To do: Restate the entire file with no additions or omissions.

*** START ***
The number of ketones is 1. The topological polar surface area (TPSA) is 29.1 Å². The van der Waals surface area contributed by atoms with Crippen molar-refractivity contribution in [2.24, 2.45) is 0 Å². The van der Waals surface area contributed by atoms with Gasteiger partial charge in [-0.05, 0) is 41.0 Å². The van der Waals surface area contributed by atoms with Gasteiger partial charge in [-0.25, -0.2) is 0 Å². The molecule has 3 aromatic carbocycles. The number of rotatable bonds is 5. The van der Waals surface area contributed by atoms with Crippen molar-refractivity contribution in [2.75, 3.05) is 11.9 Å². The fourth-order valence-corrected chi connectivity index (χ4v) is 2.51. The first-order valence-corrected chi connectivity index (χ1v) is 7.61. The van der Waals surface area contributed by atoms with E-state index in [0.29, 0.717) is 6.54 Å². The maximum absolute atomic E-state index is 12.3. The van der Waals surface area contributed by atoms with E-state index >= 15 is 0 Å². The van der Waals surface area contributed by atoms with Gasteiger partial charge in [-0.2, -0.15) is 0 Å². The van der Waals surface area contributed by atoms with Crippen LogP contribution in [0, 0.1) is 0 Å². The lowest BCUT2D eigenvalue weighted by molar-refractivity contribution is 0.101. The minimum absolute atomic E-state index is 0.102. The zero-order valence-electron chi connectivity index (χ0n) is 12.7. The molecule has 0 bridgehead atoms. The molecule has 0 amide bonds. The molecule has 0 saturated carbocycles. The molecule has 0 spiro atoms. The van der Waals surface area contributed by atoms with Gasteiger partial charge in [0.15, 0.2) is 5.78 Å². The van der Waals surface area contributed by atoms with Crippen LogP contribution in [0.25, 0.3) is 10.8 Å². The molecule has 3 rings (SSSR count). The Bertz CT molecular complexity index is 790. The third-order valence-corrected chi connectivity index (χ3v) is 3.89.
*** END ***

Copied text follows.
The number of ketones is 1. The topological polar surface area (TPSA) is 29.1 Å². The van der Waals surface area contributed by atoms with Crippen molar-refractivity contribution in [2.24, 2.45) is 0 Å². The van der Waals surface area contributed by atoms with Gasteiger partial charge in [-0.05, 0) is 41.0 Å². The van der Waals surface area contributed by atoms with Gasteiger partial charge in [-0.25, -0.2) is 0 Å². The molecule has 3 aromatic carbocycles. The number of rotatable bonds is 5. The van der Waals surface area contributed by atoms with Crippen molar-refractivity contribution in [2.75, 3.05) is 11.9 Å². The fourth-order valence-corrected chi connectivity index (χ4v) is 2.51. The first-order valence-corrected chi connectivity index (χ1v) is 7.61. The van der Waals surface area contributed by atoms with E-state index in [0.29, 0.717) is 6.54 Å². The maximum absolute atomic E-state index is 12.3. The van der Waals surface area contributed by atoms with E-state index >= 15 is 0 Å². The van der Waals surface area contributed by atoms with Gasteiger partial charge in [-0.2, -0.15) is 0 Å². The van der Waals surface area contributed by atoms with Crippen LogP contribution in [0, 0.1) is 0 Å². The lowest BCUT2D eigenvalue weighted by molar-refractivity contribution is 0.101. The minimum absolute atomic E-state index is 0.102. The zero-order valence-electron chi connectivity index (χ0n) is 12.7. The molecule has 0 bridgehead atoms. The molecule has 0 amide bonds. The molecule has 0 saturated carbocycles. The molecule has 0 spiro atoms. The van der Waals surface area contributed by atoms with Gasteiger partial charge in [0.15, 0.2) is 5.78 Å². The van der Waals surface area contributed by atoms with Crippen LogP contribution in [0.25, 0.3) is 10.8 Å². The molecule has 3 rings (SSSR count). The Bertz CT molecular complexity index is 790. The third-order valence-corrected chi connectivity index (χ3v) is 3.89.